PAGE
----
With only one day between the team time trial and individual time trial, the time trial specialists aren’t given any rest.
On Tuesday, Oct. 11, the women will time trial their way through the Qatari desert between 1.15 and 4.30 p.m. local time (8.15-11.30 a.m. American EDT, 12.15-3.30 p.m. in Central European Time, 9.15 p.m.-12.30 a.m. in Australia’s AEDT), sandwiched between the junior and elite men categories.
The world championships individual time trial
Team time trials and individual time trials differ mainly in one thing: there are no teammates to recover behind in the latter. That makes the individual time trial one of the hardest, but most exciting disciplines in cycling.
The 28.9 kilometer ITT route is made up of two loops on the Pearl Qatar, the artificial island on the east coast of Qatar.
The riders pass the finish line once before the actual finish, and with another intermediate time check at La Plage South, this means there are three time checks along the way.
With Rabo-Liv’s Anouska Koster in mind, who crashed heavily in the team time trial as she was affected by a heat stroke, it looks like it’s going to be a matter of who can handle the heat the most that will stand the best chance of taking the world title.
1. Anna van der Breggen
Silver at the European time trial championships only one month ago, bronze at the Olympic time trial in Rio and a second place in the Giro Rosa time trial stage; Anna van der Breggen (Rabo-Liv) has been doing quite well in the individual time trials this year.
Add to that her runner-up position of least year’s world ITT championships – only 2 seconds behind winner Linda Villumsen! – and it’s obvious that Van der Breggen is one to seriously consider for the world title this year. Especially since Villumsen won’t be in Qatar to defend her world title.
Although the Rio climbs and Richmond hills might suit Van der Breggen better than the horizontal roads in Qatar, this Dutch multitalent is known to rock flat time trials too, so we’re expecting lots from the Olympic road champion.
2. Katrin Garfoot
Katrin Garfoot (Orica-AIS) won the UCI1.1 Chrono Champenois, one of only a few stand-alone UCI-sanctioned individual time trials throughout the season, and as the race is on the calendar in September, it’s traditionally the dress rehearsal for the world championships.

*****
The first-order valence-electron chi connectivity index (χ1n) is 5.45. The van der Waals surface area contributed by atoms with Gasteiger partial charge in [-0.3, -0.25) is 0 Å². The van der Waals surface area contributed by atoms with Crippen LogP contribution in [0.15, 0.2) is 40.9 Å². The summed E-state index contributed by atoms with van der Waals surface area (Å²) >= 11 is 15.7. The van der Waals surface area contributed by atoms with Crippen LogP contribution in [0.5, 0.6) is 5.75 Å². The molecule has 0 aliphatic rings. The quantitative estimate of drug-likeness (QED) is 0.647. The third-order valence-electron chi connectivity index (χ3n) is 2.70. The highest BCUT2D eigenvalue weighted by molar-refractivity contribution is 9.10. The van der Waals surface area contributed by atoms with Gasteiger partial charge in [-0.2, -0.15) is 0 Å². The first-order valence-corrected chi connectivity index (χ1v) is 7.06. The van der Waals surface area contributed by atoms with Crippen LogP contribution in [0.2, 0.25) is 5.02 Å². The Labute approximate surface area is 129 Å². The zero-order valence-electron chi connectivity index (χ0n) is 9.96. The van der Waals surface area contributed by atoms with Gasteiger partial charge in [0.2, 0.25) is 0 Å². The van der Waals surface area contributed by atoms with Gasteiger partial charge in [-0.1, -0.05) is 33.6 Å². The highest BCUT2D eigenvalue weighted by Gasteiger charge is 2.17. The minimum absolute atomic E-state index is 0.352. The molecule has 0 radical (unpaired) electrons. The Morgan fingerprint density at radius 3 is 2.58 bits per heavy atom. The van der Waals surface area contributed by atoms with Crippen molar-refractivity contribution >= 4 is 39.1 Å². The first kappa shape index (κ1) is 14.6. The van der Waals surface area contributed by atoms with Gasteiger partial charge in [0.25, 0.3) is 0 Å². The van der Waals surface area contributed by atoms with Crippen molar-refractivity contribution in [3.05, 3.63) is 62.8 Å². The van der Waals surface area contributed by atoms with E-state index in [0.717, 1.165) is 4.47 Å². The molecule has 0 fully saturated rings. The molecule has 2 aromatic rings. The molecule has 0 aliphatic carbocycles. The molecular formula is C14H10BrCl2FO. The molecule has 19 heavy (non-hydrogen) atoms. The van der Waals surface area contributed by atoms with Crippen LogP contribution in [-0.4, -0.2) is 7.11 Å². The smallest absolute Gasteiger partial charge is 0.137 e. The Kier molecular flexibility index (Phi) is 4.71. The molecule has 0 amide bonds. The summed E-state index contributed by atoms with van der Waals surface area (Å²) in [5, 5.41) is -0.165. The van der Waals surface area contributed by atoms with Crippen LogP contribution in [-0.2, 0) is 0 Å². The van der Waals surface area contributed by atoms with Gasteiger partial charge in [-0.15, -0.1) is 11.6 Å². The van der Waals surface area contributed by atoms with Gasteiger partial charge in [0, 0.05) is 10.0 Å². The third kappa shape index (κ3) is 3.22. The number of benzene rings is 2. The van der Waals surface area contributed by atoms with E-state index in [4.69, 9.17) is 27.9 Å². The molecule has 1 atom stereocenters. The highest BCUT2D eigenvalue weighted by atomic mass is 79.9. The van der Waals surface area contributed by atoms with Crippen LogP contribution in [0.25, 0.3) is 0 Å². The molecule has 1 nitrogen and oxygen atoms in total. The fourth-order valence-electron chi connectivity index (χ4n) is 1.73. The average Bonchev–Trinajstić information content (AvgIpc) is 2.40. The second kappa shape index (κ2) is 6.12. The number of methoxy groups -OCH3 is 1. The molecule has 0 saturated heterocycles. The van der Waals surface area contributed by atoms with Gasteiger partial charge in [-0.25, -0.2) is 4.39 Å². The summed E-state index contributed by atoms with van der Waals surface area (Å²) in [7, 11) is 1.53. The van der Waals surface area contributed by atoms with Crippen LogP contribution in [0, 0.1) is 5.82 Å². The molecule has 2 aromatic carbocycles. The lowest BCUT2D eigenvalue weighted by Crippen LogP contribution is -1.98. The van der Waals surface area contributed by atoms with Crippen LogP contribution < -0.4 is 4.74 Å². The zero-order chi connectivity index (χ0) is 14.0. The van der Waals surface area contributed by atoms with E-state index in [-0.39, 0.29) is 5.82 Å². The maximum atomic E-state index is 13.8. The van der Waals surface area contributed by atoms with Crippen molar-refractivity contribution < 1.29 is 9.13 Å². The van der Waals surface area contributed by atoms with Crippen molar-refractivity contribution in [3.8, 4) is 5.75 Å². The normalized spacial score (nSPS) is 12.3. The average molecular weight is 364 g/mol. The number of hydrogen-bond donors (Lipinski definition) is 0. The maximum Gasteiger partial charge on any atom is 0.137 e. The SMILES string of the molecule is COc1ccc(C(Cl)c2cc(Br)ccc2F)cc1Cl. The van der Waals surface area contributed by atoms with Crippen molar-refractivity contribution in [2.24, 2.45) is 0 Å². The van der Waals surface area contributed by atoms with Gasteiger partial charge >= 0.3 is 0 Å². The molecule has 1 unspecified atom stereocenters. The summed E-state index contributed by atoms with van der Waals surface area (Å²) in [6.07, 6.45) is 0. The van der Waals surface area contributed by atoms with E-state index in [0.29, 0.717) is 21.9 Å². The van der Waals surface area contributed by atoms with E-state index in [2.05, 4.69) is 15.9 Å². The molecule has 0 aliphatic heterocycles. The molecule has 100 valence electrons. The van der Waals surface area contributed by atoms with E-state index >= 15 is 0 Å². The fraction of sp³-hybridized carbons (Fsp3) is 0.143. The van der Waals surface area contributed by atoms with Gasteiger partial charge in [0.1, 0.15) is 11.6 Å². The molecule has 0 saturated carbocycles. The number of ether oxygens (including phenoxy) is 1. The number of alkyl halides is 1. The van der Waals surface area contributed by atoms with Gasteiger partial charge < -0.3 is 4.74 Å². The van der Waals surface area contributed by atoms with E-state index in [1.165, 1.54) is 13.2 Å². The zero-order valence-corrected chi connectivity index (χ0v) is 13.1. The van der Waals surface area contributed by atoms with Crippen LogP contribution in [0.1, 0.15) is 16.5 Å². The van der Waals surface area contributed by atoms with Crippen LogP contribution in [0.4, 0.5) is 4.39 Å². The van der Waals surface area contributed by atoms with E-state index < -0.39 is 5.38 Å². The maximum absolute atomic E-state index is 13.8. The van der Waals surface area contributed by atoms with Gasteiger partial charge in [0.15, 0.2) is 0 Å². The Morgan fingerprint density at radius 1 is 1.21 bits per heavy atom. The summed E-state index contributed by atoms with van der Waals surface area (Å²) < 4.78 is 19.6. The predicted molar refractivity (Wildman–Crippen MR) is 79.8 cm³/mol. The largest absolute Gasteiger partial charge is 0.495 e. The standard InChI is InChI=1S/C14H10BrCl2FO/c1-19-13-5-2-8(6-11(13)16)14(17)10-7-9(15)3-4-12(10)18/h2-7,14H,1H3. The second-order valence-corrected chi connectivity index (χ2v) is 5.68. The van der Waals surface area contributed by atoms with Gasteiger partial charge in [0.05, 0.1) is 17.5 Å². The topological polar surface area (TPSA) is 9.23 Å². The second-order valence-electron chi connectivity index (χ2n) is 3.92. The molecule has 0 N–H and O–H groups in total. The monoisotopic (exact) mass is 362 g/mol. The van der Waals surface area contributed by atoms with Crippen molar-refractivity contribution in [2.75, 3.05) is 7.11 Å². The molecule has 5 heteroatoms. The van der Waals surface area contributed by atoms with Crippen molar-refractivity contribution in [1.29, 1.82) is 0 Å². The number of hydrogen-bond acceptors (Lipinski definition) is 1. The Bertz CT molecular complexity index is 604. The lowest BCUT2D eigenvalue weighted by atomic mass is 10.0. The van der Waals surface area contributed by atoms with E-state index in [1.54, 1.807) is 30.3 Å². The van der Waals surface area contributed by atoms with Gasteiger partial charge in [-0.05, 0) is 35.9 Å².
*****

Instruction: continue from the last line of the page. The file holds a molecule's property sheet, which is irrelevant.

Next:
Garfoot is the current Australian and Oceania time trial champion and since she’s pretty consistent in her time trial results, we consider her 9th place at the Olympic Games time trial the result of a day off. Watch out for this 35-year-old German-born powerhouse.
3. Ellen van Dijk
Ellen van Dijk’s (Boels-Dolmans) individual time trial at the Olympic Games in Rio didn’t go according to plan, when she, showing great form, ended up in the gutter after the wind took her front wheel and blew her to the side. It ended her hopes of becoming Olympic champion and as it turned out, also her chances of even earning an Olympic medal.
Van Dijk redeemed herself at the European road championships, where she won the individual time trial ahead of Van der Breggen and Rio ITT bronze medallist Olga Zabelinskaya (BePink).
As the current European Games ITT champion and member of the new team time trial world champions, Boels-Dolmans, she is determined to take back the world title on the individual time trial that she lost two years ago.
4. Lisa Brennauer
It’s Lisa Brennauer (Canyon-SRAM) who Van Dijk lost her world title to in 2014. Brennauer wasn’t off to a great start this season, but it looked like she was starting to find her legs again in her home race at the Auensteiner Radsporttage, where she won the first stage and finished third in the individual time trial.
She lost the world title on the team time trial together with her Canyon-SRAM teammates yesterday, but she looked very strong in her performance, so there’s a big chance she’ll be on the podium of the individual time trial for the third year in a row.
5. Olga Zabelinskaya
Olga Zabelinskaya has been out of competition for two years, following a doping ban, but she’s back and stronger than ever.
Zabelinskaya earned two bronze medals at London 2012 and improved her time trial performance in Rio, where she won silver behind Kristin Armstrong. She added a bronze medal at the European ITT championships to her trophy case, so it looks like she’s ready to go for the medals at the world championships.
6. Annemiek van Vleuten
The distastrous ending of her Olympic campaign saw Annemiek van Vleuten (Orica-AIS) immediately shift focus towards a new goal: the individual time trial in Qatar. She didn’t participate in the 2015 world championships as she was still recovering from a crash at the time, but now she’s ready and more determined than ever to give it another shot.
Van Vleuten regained the national time trial title this year and, as a true prologue specialist, took the leader’s jersey in the Lotto Belgium Tour, just one month after her horrific crash in Rio. An altitude training camp, together with Marianne Vos (Rabo-Liv) finished off her preparation for Qatar.
How to follow the race
The race is on Tuesday, Oct. 11 at 1.15 p.m. local time (8.15 a.m. EDT, 12.15 p.m. CET, 9.15 p.m. AEDT). We’re expecting all major sports channels (Eurosport, UniversalSport, SBS) to broadcast both the women’s and men’s individual time trials, so check your local listings for broadcasting details in your area.
More information about the race can be found at dohacycling2016.com.
Who is your favourite for the world title?